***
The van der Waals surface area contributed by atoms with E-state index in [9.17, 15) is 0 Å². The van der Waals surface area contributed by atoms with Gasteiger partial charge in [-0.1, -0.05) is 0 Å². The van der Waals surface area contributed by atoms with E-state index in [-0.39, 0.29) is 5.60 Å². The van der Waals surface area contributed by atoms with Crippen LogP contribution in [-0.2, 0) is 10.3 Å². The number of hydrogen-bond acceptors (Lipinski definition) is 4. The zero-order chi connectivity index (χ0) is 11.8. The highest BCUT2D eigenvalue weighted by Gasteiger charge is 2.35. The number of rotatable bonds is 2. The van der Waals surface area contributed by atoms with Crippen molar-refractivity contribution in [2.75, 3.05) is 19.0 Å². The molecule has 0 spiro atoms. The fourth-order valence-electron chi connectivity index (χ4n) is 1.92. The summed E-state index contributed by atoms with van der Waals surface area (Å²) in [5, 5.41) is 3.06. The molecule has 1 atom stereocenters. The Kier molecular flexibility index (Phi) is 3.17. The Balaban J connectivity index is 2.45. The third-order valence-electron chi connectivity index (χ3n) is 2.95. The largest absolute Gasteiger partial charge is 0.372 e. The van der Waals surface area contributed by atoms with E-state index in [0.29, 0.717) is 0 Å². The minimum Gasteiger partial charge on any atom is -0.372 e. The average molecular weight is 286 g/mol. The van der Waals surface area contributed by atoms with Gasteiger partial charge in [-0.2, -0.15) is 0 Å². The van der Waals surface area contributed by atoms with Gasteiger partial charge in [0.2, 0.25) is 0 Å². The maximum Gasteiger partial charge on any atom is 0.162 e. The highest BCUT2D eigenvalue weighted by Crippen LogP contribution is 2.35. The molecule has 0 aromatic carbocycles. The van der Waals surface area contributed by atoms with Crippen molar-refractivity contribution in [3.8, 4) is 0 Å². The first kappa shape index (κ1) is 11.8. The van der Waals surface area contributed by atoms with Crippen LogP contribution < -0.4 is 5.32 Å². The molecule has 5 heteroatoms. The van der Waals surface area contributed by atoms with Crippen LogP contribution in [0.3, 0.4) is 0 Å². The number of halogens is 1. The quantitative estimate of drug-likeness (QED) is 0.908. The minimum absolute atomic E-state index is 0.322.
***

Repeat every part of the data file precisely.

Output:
The van der Waals surface area contributed by atoms with E-state index in [9.17, 15) is 0 Å². The van der Waals surface area contributed by atoms with Gasteiger partial charge in [-0.1, -0.05) is 0 Å². The van der Waals surface area contributed by atoms with E-state index in [-0.39, 0.29) is 5.60 Å². The van der Waals surface area contributed by atoms with Crippen LogP contribution in [-0.2, 0) is 10.3 Å². The number of hydrogen-bond acceptors (Lipinski definition) is 4. The zero-order chi connectivity index (χ0) is 11.8. The highest BCUT2D eigenvalue weighted by Gasteiger charge is 2.35. The number of rotatable bonds is 2. The van der Waals surface area contributed by atoms with Crippen molar-refractivity contribution in [2.75, 3.05) is 19.0 Å². The molecule has 0 spiro atoms. The fourth-order valence-electron chi connectivity index (χ4n) is 1.92. The summed E-state index contributed by atoms with van der Waals surface area (Å²) in [5, 5.41) is 3.06. The molecule has 1 atom stereocenters. The Kier molecular flexibility index (Phi) is 3.17. The Balaban J connectivity index is 2.45. The third-order valence-electron chi connectivity index (χ3n) is 2.95. The largest absolute Gasteiger partial charge is 0.372 e. The van der Waals surface area contributed by atoms with E-state index in [0.29, 0.717) is 0 Å². The minimum Gasteiger partial charge on any atom is -0.372 e. The average molecular weight is 286 g/mol. The van der Waals surface area contributed by atoms with Gasteiger partial charge in [-0.2, -0.15) is 0 Å². The van der Waals surface area contributed by atoms with Gasteiger partial charge in [0.2, 0.25) is 0 Å². The maximum Gasteiger partial charge on any atom is 0.162 e. The highest BCUT2D eigenvalue weighted by Crippen LogP contribution is 2.35. The molecule has 0 aromatic carbocycles. The van der Waals surface area contributed by atoms with Crippen molar-refractivity contribution in [3.8, 4) is 0 Å². The first kappa shape index (κ1) is 11.8. The van der Waals surface area contributed by atoms with Crippen LogP contribution < -0.4 is 5.32 Å². The molecule has 5 heteroatoms. The van der Waals surface area contributed by atoms with Crippen LogP contribution in [0.3, 0.4) is 0 Å². The number of halogens is 1. The quantitative estimate of drug-likeness (QED) is 0.908. The minimum absolute atomic E-state index is 0.322.